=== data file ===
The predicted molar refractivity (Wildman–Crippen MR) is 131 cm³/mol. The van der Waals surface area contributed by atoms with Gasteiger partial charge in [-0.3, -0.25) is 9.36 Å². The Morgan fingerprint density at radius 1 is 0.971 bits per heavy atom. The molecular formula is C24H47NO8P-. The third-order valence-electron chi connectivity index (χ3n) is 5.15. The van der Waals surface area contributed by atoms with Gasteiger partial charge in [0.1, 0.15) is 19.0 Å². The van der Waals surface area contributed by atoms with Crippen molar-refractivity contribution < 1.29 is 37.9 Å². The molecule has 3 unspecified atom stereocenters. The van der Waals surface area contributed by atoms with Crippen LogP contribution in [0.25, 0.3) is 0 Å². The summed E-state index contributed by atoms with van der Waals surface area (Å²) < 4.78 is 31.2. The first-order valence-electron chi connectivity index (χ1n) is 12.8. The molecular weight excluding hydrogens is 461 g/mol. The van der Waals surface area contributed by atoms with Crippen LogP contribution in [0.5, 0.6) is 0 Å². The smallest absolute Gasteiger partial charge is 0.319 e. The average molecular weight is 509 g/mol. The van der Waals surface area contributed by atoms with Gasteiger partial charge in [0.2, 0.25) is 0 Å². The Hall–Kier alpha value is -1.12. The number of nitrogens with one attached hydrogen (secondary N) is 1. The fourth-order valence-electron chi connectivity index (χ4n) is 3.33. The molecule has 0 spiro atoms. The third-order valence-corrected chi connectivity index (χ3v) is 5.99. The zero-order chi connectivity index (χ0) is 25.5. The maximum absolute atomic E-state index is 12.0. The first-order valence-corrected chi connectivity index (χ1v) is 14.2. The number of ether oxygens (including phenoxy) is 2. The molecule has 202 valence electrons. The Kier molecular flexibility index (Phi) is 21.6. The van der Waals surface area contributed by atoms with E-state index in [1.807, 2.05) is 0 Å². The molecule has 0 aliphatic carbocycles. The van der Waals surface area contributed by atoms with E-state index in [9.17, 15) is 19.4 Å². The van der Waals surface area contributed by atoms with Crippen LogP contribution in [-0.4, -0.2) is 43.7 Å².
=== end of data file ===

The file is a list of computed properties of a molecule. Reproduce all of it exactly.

The predicted molar refractivity (Wildman–Crippen MR) is 131 cm³/mol. The van der Waals surface area contributed by atoms with Gasteiger partial charge in [-0.3, -0.25) is 9.36 Å². The Morgan fingerprint density at radius 1 is 0.971 bits per heavy atom. The molecular formula is C24H47NO8P-. The third-order valence-electron chi connectivity index (χ3n) is 5.15. The van der Waals surface area contributed by atoms with Gasteiger partial charge in [0.1, 0.15) is 19.0 Å². The van der Waals surface area contributed by atoms with Crippen molar-refractivity contribution < 1.29 is 37.9 Å². The molecule has 3 unspecified atom stereocenters. The van der Waals surface area contributed by atoms with Crippen LogP contribution in [0.25, 0.3) is 0 Å². The summed E-state index contributed by atoms with van der Waals surface area (Å²) < 4.78 is 31.2. The first-order valence-electron chi connectivity index (χ1n) is 12.8. The molecular weight excluding hydrogens is 461 g/mol. The van der Waals surface area contributed by atoms with Crippen LogP contribution in [0.5, 0.6) is 0 Å². The smallest absolute Gasteiger partial charge is 0.319 e. The average molecular weight is 509 g/mol. The van der Waals surface area contributed by atoms with Gasteiger partial charge in [0.2, 0.25) is 0 Å². The Hall–Kier alpha value is -1.12. The number of nitrogens with one attached hydrogen (secondary N) is 1. The fourth-order valence-electron chi connectivity index (χ4n) is 3.33. The molecule has 0 spiro atoms. The third-order valence-corrected chi connectivity index (χ3v) is 5.99. The zero-order chi connectivity index (χ0) is 25.5. The maximum absolute atomic E-state index is 12.0. The first-order valence-corrected chi connectivity index (χ1v) is 14.2. The number of ether oxygens (including phenoxy) is 2. The molecule has 202 valence electrons. The Kier molecular flexibility index (Phi) is 21.6. The van der Waals surface area contributed by atoms with E-state index in [1.807, 2.05) is 0 Å². The molecule has 0 aliphatic carbocycles. The van der Waals surface area contributed by atoms with E-state index in [9.17, 15) is 19.4 Å². The van der Waals surface area contributed by atoms with Crippen LogP contribution in [-0.4, -0.2) is 43.7 Å².